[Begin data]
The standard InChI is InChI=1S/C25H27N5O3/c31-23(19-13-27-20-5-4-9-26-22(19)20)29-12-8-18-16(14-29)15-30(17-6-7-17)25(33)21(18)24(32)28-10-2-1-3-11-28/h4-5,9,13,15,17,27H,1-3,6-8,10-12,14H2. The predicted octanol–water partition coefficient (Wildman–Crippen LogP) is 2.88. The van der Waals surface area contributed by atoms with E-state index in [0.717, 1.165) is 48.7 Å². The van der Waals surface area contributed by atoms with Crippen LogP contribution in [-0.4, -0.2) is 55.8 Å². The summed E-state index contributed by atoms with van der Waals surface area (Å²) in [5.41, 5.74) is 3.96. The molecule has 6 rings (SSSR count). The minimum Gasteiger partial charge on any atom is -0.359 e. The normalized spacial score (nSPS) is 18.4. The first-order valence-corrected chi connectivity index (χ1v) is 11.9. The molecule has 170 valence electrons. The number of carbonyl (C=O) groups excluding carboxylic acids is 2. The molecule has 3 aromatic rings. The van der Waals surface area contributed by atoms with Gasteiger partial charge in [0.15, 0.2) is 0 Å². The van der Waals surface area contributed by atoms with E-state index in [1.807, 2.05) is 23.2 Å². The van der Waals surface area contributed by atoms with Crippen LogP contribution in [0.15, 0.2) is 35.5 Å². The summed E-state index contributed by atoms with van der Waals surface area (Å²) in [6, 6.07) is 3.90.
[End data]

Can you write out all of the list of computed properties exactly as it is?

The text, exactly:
The standard InChI is InChI=1S/C25H27N5O3/c31-23(19-13-27-20-5-4-9-26-22(19)20)29-12-8-18-16(14-29)15-30(17-6-7-17)25(33)21(18)24(32)28-10-2-1-3-11-28/h4-5,9,13,15,17,27H,1-3,6-8,10-12,14H2. The predicted octanol–water partition coefficient (Wildman–Crippen LogP) is 2.88. The van der Waals surface area contributed by atoms with E-state index in [0.717, 1.165) is 48.7 Å². The van der Waals surface area contributed by atoms with Crippen LogP contribution in [-0.4, -0.2) is 55.8 Å². The summed E-state index contributed by atoms with van der Waals surface area (Å²) in [5.41, 5.74) is 3.96. The molecule has 6 rings (SSSR count). The minimum Gasteiger partial charge on any atom is -0.359 e. The normalized spacial score (nSPS) is 18.4. The first-order valence-corrected chi connectivity index (χ1v) is 11.9. The molecule has 170 valence electrons. The number of carbonyl (C=O) groups excluding carboxylic acids is 2. The molecule has 3 aromatic rings. The van der Waals surface area contributed by atoms with Gasteiger partial charge in [0.15, 0.2) is 0 Å². The van der Waals surface area contributed by atoms with E-state index in [1.807, 2.05) is 23.2 Å². The van der Waals surface area contributed by atoms with Crippen LogP contribution in [0.15, 0.2) is 35.5 Å². The summed E-state index contributed by atoms with van der Waals surface area (Å²) in [6, 6.07) is 3.90.